In this work, a pair of Bourrées comes after Sarabande and before Gigue. Bourrée of French origin is a fast dance in double time, which usually starts on an up-beat. Gigue is a lively English dance in fast triple meter known by the English as “jig. ” With its fast 6/8 tempo and wider leaps, the gigue concludes the suite with a cheery spirit and fun. Polonaise, literally means Polish in French, is Poland’s national dance. It is characterized by the slow triple meter with a distinct downbeat divided into long-short-short rhythmic figure.

The history of Polonaise as an instrumental music dated way back to the Baroque era, but it was Chopin who transformed the conventional genre into musical poetry. Franz Liszt retired from the public stage at the age of 35 and began to focus more on composing and writing about music. While he was writing Chopin’s biography in memory of the death of the Polish composer in 1849, it was inevitable that Liszt studied Chopin’s music and composed several piano works in the genres that were considered Chopin’s mastery.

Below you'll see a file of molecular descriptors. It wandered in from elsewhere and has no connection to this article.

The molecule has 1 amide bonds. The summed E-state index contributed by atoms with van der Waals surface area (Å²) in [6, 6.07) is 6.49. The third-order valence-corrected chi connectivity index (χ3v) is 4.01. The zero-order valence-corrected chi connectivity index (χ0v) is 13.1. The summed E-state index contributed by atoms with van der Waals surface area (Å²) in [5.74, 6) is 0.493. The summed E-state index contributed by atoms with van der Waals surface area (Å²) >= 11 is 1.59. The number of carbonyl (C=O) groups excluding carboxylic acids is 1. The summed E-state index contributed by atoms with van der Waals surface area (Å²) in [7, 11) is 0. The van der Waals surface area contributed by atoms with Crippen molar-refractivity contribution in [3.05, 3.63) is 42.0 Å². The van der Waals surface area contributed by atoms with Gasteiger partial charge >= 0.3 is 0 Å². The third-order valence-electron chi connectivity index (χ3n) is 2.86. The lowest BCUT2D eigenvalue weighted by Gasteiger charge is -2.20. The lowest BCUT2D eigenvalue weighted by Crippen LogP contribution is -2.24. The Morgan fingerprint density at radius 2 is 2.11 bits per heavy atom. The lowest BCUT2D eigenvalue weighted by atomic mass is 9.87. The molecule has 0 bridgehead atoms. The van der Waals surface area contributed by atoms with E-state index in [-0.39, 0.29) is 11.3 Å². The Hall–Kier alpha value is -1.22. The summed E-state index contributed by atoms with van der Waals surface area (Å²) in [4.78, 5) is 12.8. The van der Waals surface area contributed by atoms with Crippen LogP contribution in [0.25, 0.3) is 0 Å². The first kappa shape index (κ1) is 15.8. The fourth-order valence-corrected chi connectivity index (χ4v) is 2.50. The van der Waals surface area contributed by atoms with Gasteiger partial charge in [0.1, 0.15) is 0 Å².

He wrote two Polonaises in the early 1850s; No. 2 was more popular than No. 1. In fact, Liszt was so tired from hearing the piece being performed badly, the second Polonaise was banned from his masterclasses. The program tonight includes the less performed Polonaise No. 1 in C minor. With a darker tone, it was subtitled “Melancolique,” which was withheld by the publisher. Although Liszt might have attempted to tackle the genre in a Chopinesque fashion, the music speaks Lisztian in his unique treatments of harmony, texture, and form.